4 smartphone etiquette reminders for the new world: Opinion

I'm over 50 years old and that means I've been alive long enough to remember the time before smartphones, writes Dave Stewart.

Don't drive, don't walk and talk and please don't take out the phone in a movie theatre

Perhaps strutting around shouting into the phone is a bad idea. (Getty Images)

I'm over 50 years old and that means I've been alive long enough to remember the time before smartphones while experiencing the change that took place after they came vibrating into our lives.

It seems strange to me that there are fully realized adults out there holding down jobs, driving cars and otherwise making important decisions who don't remember a time when we weren't constantly connected.

Stranger to me still, it seems that no real etiquette has been established for smartphone use after all this time, and this, I think, is a problem.​

It's important to know that I come to this from a pro-smartphone perspective.

After all, where does being anti-technology get us?​

No phone while driving, a point worth repeating

The first rule of smartphone etiquette is obvious and yet too many of us ignore it on a regular basis: absolutely no smartphone use while driving.

This is for the very simple reason that you could kill someone!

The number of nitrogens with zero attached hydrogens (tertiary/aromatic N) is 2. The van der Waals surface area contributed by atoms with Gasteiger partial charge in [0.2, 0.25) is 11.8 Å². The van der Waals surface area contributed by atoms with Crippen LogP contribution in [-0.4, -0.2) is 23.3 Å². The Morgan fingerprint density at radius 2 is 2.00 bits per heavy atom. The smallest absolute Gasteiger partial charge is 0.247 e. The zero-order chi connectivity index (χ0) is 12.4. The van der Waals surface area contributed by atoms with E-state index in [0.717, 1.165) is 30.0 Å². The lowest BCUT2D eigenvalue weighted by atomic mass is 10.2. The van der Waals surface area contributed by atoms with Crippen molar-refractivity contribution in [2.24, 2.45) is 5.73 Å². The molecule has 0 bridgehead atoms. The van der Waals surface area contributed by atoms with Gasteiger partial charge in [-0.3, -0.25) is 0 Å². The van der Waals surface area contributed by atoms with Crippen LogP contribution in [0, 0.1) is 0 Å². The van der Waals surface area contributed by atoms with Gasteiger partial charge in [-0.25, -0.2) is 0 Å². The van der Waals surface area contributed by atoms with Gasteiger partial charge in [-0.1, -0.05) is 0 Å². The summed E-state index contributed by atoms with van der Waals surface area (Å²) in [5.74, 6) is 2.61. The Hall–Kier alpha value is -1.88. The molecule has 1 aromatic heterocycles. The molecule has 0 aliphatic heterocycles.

If that fact alone doesn't do it for you, there are three other ways around this.

Rather than talk and drive, pull over, turn on your signal light and have your conversation on the shoulder of the road. (Sean Kilpatrick/Canadian Press)

You could either shut your cell phone off while driving to avoid temptation, go hands-free, or even pull over, well out of traffic, any time you engage with your phone.

Slightly less dangerous, if not equally annoying, is walking while on your smartphone.

Let's face it, most of us have a hard enough time sharing the sidewalk without being on our phones.

Add this distraction to the mix, and you've got the equivalent of running the gauntlet. Clearly, we're not going to stop walking-and-blocking, but let's all at least try to be a little more aware of the potential irritant we present in this scenario.

Walking and talking is totally unnecessary

Next, a real pet peeve of mine.

Why, in public, do some people put the caller on speaker phone and shout a conversation back and forth while holding their smartphone in front of them like it's some sort of retro Star Trek Communicator?

Put the phone back in your pocket when you're walking. (CBC News)

More often than not, they do this while walking. It's not only intrusive and obnoxious, but you also look like somebody who thinks it's impressive that you own a smartphone.

Not so much, Romy.

Keep this behaviour at home, and while in public, just keep the person you're talking to off-speaker and the phone to your ear. There's a good chap.

Be quiet, for crying out loud

That leads us to my next point: volume. There's no need to insinuate your conversation into someone else's day.

Be aware of how loudly you're speaking, and if your call requires some extra lung power, take it somewhere more private than, say, a restaurant or the bus.

The movie theatre was the first place I encountered rude cellphone use.